Evidence for suicide prevention in planning transitions from employment to retirement in older age populations
- Investigators: Andrew Page, Allison Milner, Matthew Spittal, Jane Pirkis
- Funding: NHMRC
This investigates the impact of changes in employment status in older aged Australians on subsequent risk of suicidal behaviour, and the extent to which this risk is modified by referral pathways within mental health services and the role of other social supports. This project uses large-scale and detailed population health data sources on employment and mental health to derive policy relevant evidence to inform (i) intervention and modelling tools to inform quality improvement in mental health, social and employment services in older-age cohorts, (ii) mental health referral pathways and processes and consumer choice, and (iii) broader social policy recommendations in the aged care sector in the period of transition from employment to retirement in older age Australians.
Understanding the End of Life Needs of CALD and Aboriginal Communities in Western Sydney Local Health District
- Investigators: Professor Debbie Horsfall, Professor Rosemary Leonard, Dr Joy Paton
- Funding: $300 000 over 2 years. Funded by Western Sydney LHD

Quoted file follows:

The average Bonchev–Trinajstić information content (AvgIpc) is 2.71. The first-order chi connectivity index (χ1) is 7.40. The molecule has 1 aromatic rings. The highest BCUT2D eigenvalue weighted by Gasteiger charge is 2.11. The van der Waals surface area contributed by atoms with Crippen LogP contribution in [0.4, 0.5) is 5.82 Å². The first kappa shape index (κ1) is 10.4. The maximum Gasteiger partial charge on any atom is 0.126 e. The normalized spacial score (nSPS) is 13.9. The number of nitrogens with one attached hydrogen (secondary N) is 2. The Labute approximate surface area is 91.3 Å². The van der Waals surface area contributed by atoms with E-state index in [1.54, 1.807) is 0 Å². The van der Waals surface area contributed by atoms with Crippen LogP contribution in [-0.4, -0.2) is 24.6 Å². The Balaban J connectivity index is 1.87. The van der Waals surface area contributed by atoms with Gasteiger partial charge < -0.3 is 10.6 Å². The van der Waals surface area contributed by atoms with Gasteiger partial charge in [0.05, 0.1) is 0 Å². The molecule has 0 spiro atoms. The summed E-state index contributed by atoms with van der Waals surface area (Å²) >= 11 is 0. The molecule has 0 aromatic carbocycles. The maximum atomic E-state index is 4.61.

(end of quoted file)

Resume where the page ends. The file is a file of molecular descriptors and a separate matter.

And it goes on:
The research is a joint project between Western Sydney Local Health District (WSLHD) and Western Sydney University’s (WSU) Caring at End of Life Research Team. It is a project in two stages. In stage one we will be using multiple methods, including the Death Literacy Index (previously developed by this research team), focus groups, in-depth interviews and photo-voice to develop our understandings of culturally and linguistically diverse (CALD) and Aboriginal people’s experiences of death, dying and caring and their needs, if any, for support and services. Elders of the relevant communities will work with us as co-developers of the research design. Informed by the findings of stage one stage two is the co-design of culturally appropriate, and safe, models of palliative care and support for Aboriginal and CALD communities. We are cognisant of the fact that Indigenous and CALD groups have been endlessly studied, with much of the research to date, either deliberately or inadvertently, adopting colonial assumptions, thus reinforcing power imbalances between the researchers and the researched (West et al., 2012). Some communities have described this approach as ‘structural violence’ (Atkinson, 2002). To help address this, the methodology is strongly informed by principles to assist in developing ethical practices for culturally safe research within Aboriginal and CALD communities. Participants in the research will have the opportunity to be part of the co-design work including the writing of the research report and the generation of recommendations. A book of photographs and narratives co-generated through the in-depth interviews will also be published alongside the more traditional research report. Individuals from each community will also have the opportunity to be co-researches as desired.
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